Sister Corita Kent (1918-1986)
Sheet: 29 3/4 × 36 3/16 in. (75.6 × 91.9 cm) Image (irregular): 22 1/16 × 36 1/8 in. (56 × 91.8 cm)
Edition possibly 250
Printed and published by Sister Corita Kent; printed by Immaculate Heart College; published by Immaculate Heart Community
Whitney Museum of American Art, New York; Purchase with funds from the Print Committee
Rights and Reproductions Information
© artist or artist’s estate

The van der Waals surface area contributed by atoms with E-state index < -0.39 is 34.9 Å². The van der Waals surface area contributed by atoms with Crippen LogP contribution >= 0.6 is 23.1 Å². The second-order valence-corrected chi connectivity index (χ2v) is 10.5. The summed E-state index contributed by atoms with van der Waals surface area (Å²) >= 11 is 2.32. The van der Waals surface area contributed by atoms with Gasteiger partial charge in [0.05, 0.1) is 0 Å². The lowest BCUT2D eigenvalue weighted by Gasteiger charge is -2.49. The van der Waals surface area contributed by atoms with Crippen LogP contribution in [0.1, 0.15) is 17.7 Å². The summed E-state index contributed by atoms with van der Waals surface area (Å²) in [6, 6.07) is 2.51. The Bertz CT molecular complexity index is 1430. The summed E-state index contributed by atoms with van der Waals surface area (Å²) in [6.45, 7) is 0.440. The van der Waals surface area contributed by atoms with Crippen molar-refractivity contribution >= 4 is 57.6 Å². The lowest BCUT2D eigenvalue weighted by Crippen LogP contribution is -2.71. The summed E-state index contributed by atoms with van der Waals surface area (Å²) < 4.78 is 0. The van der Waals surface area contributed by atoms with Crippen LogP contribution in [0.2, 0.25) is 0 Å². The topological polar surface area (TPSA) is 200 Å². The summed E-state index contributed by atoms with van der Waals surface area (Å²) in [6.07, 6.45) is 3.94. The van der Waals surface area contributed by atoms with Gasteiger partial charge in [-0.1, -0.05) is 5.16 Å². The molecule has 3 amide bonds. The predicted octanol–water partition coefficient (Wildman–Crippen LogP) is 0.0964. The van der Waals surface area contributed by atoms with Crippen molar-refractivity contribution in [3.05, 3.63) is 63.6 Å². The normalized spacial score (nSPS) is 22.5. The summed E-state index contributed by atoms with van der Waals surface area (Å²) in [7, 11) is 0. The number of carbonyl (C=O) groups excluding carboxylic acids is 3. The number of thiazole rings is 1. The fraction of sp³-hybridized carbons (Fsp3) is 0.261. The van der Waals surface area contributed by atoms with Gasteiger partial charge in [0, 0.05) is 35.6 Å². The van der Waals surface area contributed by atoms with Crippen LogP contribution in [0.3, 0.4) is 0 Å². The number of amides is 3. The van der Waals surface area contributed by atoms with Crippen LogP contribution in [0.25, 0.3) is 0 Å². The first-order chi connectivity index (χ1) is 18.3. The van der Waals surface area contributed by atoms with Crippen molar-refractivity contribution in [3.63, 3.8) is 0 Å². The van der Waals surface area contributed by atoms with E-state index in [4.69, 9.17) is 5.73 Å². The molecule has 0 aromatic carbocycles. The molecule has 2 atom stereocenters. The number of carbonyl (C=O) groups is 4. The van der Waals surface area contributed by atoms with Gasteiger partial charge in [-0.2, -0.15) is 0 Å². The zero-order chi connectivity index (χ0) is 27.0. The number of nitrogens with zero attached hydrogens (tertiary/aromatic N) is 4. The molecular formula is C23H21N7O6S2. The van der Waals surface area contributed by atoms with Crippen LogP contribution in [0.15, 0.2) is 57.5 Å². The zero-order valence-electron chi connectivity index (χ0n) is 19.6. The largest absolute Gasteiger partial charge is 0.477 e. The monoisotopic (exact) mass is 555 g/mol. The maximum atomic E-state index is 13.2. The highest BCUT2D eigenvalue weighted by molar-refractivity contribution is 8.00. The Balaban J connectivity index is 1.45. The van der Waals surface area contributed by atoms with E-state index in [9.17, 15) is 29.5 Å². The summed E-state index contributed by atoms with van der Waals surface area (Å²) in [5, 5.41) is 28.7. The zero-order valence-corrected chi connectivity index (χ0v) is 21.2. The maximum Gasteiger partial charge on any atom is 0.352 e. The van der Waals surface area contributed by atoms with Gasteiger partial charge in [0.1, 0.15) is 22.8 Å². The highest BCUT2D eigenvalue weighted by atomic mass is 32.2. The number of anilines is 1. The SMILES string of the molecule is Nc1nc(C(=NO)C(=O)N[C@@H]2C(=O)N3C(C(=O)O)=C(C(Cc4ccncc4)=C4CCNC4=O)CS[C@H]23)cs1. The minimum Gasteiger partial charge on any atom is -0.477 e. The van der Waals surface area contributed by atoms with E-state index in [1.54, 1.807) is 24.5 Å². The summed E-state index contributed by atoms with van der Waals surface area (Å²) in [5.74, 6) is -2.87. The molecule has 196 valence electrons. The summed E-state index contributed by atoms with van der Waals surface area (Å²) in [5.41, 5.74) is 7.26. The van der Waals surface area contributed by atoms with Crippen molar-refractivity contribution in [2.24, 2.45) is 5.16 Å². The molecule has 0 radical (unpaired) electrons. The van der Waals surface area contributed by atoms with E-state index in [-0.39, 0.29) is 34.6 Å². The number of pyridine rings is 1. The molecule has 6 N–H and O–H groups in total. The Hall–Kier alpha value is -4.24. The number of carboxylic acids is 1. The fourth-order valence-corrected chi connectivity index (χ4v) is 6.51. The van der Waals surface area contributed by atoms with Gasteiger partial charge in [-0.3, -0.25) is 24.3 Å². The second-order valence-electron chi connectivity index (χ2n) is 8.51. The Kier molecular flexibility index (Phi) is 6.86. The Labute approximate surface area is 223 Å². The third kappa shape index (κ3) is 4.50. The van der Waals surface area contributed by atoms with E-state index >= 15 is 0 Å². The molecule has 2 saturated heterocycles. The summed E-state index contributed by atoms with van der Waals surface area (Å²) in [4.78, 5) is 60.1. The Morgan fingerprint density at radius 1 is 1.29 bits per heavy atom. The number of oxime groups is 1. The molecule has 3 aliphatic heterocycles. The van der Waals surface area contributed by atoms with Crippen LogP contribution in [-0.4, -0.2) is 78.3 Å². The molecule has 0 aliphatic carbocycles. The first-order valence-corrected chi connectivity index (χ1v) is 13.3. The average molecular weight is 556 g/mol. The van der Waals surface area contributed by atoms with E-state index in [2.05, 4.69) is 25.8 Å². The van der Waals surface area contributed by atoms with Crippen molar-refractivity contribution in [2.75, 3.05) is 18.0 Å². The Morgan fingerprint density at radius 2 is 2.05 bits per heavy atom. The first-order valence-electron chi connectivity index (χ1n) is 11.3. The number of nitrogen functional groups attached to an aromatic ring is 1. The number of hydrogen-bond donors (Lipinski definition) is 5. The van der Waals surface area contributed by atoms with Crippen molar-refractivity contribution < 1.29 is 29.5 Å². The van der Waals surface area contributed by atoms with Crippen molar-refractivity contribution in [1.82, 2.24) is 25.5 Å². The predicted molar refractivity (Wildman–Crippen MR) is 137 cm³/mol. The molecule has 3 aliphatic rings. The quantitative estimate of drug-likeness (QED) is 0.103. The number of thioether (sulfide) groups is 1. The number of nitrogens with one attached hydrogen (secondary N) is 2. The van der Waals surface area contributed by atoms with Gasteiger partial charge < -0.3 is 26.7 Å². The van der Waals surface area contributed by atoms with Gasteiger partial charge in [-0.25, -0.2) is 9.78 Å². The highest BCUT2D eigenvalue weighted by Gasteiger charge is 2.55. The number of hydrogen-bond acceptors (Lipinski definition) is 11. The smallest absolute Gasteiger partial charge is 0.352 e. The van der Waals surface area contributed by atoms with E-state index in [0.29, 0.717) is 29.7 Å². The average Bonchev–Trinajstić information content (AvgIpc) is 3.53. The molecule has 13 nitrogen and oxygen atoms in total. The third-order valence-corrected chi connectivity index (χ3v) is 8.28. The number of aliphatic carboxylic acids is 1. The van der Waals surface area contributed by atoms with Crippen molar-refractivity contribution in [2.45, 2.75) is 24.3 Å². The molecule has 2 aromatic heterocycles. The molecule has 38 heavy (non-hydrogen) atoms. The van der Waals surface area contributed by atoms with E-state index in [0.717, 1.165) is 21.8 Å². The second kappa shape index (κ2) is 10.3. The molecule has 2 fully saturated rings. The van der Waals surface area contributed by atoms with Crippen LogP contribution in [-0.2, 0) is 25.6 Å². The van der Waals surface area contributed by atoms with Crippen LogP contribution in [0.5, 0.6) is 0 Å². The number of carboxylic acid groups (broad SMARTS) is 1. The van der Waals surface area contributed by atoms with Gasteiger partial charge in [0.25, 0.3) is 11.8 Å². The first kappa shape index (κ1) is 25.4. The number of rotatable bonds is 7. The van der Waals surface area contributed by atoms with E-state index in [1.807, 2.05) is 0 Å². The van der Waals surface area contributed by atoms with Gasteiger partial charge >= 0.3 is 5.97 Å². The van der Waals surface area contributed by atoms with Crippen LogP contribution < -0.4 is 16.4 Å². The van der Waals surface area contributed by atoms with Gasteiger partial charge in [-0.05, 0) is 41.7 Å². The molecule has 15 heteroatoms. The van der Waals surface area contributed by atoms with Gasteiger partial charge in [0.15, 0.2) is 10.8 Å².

Corita Kent created this serigraph, Ha, as well as Who Came Out of the Water (also in the Whitney’s collection), during her three-week break in August between semesters teaching art at Immaculate Heart College in Los Angeles. Both prints share the primary layer, consisting of twisted letters and the upside-down word “LIFE,” from Life magazine. Kent first used words in her prints in 1955, and subsequently introduced advertising slogans and consumer package motifs in the early 1960s. In 1966, she began manipulating the text to approximate how one sees an advertisement while walking or driving. Kent relied upon what she called a “‘finder,’ a ‘looking tool’ that “helps take things out of context,” such as a camera or an empty slide frame. To create works such as this one, she photographed advertisements and then wrinkled, ripped, cropped, and re-photographed her photographic prints. She then isolated distorted type, from which she made stencils to create single printed layers, resulting in an exuberant field of text, color, and reference.